• completed Baseline Emissions Application form and supporting documentation;
  • signed Statement of Certification form;
  • signed Statement of Qualification form;
  • signed Statement of Verification form; and
  • a Confidentiality Request (if selected by the applicant).

Additional supporting documentation may be requested by AENV. Once the baseline application is submitted, AENV will inform the facility in writing whether the baseline emissions intensity for the facility has been accepted or whether the Director has prescribed either a facility baseline or an audit.

Reporting Of Specified Gases

The Regulation applies to any facility that releases 100kt or more of CO2 equivalent based on the sum of direct emissions of carbon dioxide (CO2), methane (CH4), nitrous oxide (N2O), hydrofluorocarbons (HFC), perfluorocarbons (PFC) and sulphur hexafluoride (SF6). Each reporting facility is required to disaggregate and report emissions of CO2, CH4 and N2P by the following source categories:

  • stationary fuel combustion
  • industrial process
  • venting
  • flaring
  • other fugitive emissions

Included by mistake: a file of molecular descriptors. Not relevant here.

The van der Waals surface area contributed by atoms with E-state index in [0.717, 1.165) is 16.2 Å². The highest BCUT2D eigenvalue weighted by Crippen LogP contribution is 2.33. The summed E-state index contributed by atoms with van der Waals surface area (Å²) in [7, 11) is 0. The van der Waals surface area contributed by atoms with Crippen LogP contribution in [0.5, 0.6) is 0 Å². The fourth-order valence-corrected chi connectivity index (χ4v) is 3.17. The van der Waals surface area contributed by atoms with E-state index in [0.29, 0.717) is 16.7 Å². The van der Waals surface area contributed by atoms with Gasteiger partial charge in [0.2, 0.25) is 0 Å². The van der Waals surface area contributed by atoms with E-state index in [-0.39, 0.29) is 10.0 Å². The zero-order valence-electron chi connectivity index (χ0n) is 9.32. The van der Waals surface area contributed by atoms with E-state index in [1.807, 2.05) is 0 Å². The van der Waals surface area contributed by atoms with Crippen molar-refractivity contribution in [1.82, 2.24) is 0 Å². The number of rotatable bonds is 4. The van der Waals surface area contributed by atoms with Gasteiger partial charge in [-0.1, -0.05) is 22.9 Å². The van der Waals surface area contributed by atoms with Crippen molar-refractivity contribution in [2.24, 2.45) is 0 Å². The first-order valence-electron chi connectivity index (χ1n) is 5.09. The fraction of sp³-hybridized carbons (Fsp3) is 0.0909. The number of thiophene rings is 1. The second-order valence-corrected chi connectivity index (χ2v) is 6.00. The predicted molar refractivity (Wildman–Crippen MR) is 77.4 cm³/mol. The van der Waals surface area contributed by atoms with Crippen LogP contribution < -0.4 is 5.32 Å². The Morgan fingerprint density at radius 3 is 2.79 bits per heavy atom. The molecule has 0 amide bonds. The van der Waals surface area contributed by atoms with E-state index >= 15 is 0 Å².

• waste and wastewater
  • on-site transportation
  • raw gas
  • CO2 emissions from biomass combustion.

It is worthy to note that under the Regulation, the term "facility" (any plant, structure or thing where an activity listed in section 2 of the Schedule of Activities to the Environmental Protection and Enhancement Act occurs) is defined narrowly to include all buildings, equipment, structures, machinery and vehicles that form an integral part of the facility’s activities. Essentially, this definition limits the calculation of emissions to a single process from any given facility, meaning that companies with multiple facilities can only calculate emissions from each individual facility and not from their facilities overall. Prior to reporting, companies will not be able to move the benefit of efficiencies achieved at one facility to another, less efficient, facility. However, once reporting is completed, a company may use any credits earned by one facility to offset against the total emissions of another facility (assuming that both facilities are located in Alberta). This will require companies to make process improvements at each facility and ensure that the facility is operating more efficiently over time.

Estimating Your Emissions

AENV has identified four methods for estimating emissions, which are described below in order of accuracy: